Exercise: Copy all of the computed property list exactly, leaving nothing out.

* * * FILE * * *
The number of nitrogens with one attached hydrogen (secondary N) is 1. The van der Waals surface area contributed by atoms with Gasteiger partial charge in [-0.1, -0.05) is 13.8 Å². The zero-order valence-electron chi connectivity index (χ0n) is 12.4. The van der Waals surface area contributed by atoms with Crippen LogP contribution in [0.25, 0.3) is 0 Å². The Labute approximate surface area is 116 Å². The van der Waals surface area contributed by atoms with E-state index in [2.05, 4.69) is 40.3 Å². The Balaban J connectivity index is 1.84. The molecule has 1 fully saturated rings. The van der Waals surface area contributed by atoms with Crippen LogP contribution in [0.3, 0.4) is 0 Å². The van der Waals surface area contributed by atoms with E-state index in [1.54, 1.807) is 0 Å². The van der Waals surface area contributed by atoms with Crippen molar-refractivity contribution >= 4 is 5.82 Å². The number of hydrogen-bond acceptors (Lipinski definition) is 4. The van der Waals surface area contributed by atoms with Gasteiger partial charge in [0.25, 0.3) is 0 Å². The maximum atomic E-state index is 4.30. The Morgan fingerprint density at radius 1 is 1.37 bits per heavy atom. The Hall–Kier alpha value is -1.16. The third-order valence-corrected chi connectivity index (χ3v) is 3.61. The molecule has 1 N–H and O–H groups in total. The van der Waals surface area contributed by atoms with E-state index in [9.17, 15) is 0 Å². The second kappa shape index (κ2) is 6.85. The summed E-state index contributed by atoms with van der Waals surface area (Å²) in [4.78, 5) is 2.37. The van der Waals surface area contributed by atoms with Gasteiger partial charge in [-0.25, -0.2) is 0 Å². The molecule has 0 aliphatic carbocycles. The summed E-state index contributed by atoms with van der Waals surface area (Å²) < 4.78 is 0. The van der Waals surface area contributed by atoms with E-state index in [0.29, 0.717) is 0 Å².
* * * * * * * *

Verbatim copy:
The number of nitrogens with one attached hydrogen (secondary N) is 1. The van der Waals surface area contributed by atoms with Gasteiger partial charge in [-0.1, -0.05) is 13.8 Å². The zero-order valence-electron chi connectivity index (χ0n) is 12.4. The van der Waals surface area contributed by atoms with Crippen LogP contribution in [0.25, 0.3) is 0 Å². The Labute approximate surface area is 116 Å². The van der Waals surface area contributed by atoms with E-state index in [2.05, 4.69) is 40.3 Å². The Balaban J connectivity index is 1.84. The molecule has 1 fully saturated rings. The van der Waals surface area contributed by atoms with Crippen LogP contribution in [0.3, 0.4) is 0 Å². The van der Waals surface area contributed by atoms with E-state index in [1.54, 1.807) is 0 Å². The van der Waals surface area contributed by atoms with Crippen molar-refractivity contribution >= 4 is 5.82 Å². The number of hydrogen-bond acceptors (Lipinski definition) is 4. The van der Waals surface area contributed by atoms with Gasteiger partial charge in [0.25, 0.3) is 0 Å². The maximum atomic E-state index is 4.30. The Morgan fingerprint density at radius 1 is 1.37 bits per heavy atom. The Hall–Kier alpha value is -1.16. The third-order valence-corrected chi connectivity index (χ3v) is 3.61. The molecule has 1 N–H and O–H groups in total. The van der Waals surface area contributed by atoms with E-state index in [9.17, 15) is 0 Å². The second kappa shape index (κ2) is 6.85. The summed E-state index contributed by atoms with van der Waals surface area (Å²) in [4.78, 5) is 2.37. The van der Waals surface area contributed by atoms with Gasteiger partial charge in [-0.25, -0.2) is 0 Å². The molecule has 0 aliphatic carbocycles. The summed E-state index contributed by atoms with van der Waals surface area (Å²) < 4.78 is 0. The van der Waals surface area contributed by atoms with E-state index in [0.29, 0.717) is 0 Å².